What we do know for certain is that before we leave here we need to do a lot of preparations.  Probably more than we did before we left San Diego.  To give you an idea of what it takes…here’s our current list (that we just started making…not even halfway done I’m guessing).

1)   Get the boat hauled out and bottom repainted – I know what you’re thinking, “Didn’t you do that in San Diego?”  Yes, yes we did.  They did a crappy job.  Really crappy job.  We not only see the original paint, but in some places we see bare metal.  It should have lasted us 2 years.  Instead it barely lasted 6 months.  And no, we haven’t been scrubbing it and knocking the paint off ourselves.  So we found a yard here that will haul us out and let us do the work ourselves which will save a lot of money and make Andy feel a lot better knowing exactly what’s being done.

2)   Finish painting the topside.  Not a huge deal, but kind of a nice to have.  It turns out the paint that Andy did in San Blas is not sticking so we really have to redo the whole thing.  Need to do research to figure out what went wrong.

3)   Make a list of spare parts needed and buy said parts.  Once you’re out there in the ocean and something breaks (and something will break), you have to be able to fix it yourself.  Now everyone who knows us knows I’m married to MacGyver, but even he gets in a jam sometimes and runs out of chewing gum and wire so it’s very important to plan this part well so as not to throw the timeline off too much, overrun the budget or have to cancel the whole project.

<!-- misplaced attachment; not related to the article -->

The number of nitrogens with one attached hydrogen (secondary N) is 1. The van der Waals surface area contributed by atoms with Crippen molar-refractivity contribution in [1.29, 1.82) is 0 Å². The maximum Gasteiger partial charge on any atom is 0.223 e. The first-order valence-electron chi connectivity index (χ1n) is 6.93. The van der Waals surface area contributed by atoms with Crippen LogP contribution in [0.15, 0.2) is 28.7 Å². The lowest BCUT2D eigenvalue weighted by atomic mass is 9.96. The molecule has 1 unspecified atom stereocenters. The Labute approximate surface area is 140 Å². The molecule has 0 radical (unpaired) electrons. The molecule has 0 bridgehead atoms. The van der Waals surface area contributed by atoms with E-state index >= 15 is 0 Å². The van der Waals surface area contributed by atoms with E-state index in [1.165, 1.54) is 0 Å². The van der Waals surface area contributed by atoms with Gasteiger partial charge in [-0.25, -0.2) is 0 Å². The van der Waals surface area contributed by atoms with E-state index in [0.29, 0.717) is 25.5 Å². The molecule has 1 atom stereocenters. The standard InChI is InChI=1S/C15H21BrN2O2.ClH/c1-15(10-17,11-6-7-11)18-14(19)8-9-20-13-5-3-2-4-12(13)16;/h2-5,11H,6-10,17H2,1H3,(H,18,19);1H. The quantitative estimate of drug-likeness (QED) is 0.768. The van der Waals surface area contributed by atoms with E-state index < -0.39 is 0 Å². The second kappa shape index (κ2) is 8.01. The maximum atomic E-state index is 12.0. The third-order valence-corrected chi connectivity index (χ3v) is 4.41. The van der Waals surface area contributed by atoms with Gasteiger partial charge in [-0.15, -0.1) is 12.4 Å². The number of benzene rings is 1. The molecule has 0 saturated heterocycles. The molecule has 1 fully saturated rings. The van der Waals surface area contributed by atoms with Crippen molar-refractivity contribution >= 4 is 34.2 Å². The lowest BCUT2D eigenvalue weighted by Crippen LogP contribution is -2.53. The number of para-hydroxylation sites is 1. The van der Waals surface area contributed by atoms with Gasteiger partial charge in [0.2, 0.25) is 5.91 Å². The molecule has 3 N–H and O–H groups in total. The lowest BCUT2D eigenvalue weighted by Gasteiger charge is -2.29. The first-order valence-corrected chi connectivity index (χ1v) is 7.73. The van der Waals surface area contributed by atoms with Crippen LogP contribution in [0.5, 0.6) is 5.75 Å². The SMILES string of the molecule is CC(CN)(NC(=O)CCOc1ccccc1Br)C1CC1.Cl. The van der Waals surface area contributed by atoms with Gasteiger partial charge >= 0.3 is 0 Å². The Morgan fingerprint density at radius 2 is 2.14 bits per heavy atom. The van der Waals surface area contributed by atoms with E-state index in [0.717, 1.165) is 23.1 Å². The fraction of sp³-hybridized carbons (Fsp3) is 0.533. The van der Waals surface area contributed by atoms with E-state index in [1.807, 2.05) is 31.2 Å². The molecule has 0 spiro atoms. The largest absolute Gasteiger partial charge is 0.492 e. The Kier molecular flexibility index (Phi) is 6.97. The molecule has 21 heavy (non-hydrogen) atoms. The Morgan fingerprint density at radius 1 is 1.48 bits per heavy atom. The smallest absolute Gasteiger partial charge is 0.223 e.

4)   Begin inventory of all the food and drink we have onboard to begin making our provisioning list.  We have stuff stuffed everywhere.  Literally, everywhere.  And sometimes we forget what we have and where we stuffed it.  For example, we got home from the store one day with 3 boxes of sushi rice and 3 bottles of cooking oil.  Want to know where I stored them?  Next to the 2 large bags of sushi rice and 4 bottles of cooking oil we already had.

5)   Provision.  After making the list, I need to scout out the area and figure out the best place to buy everything.  I’m guessing I’ll go to Costco, the Mega, local meat market and probably the local stores for veggies and other Mexican specific things we’ve come to love.  The act of buying all of these groceries takes 3 times a long as you think it does as we have no car and usually don’t have any clue where we’re going.

6)   Figure out where to put everything we buy.

7)   Come up with a few menu items that I can cook ahead of time for the first few days out as I tend to get queasy and won’t feel like cooking.

8)   Figure out visa requirements and route after the Marquesas.  Everything before that seems pretty solid, but we’re not really that far in the planning past “lets go to the French Polynesians!”

We have about 2 months to finish everything up, which sounds like a lot of time, but remember what I said about everything taking three times as long as you think.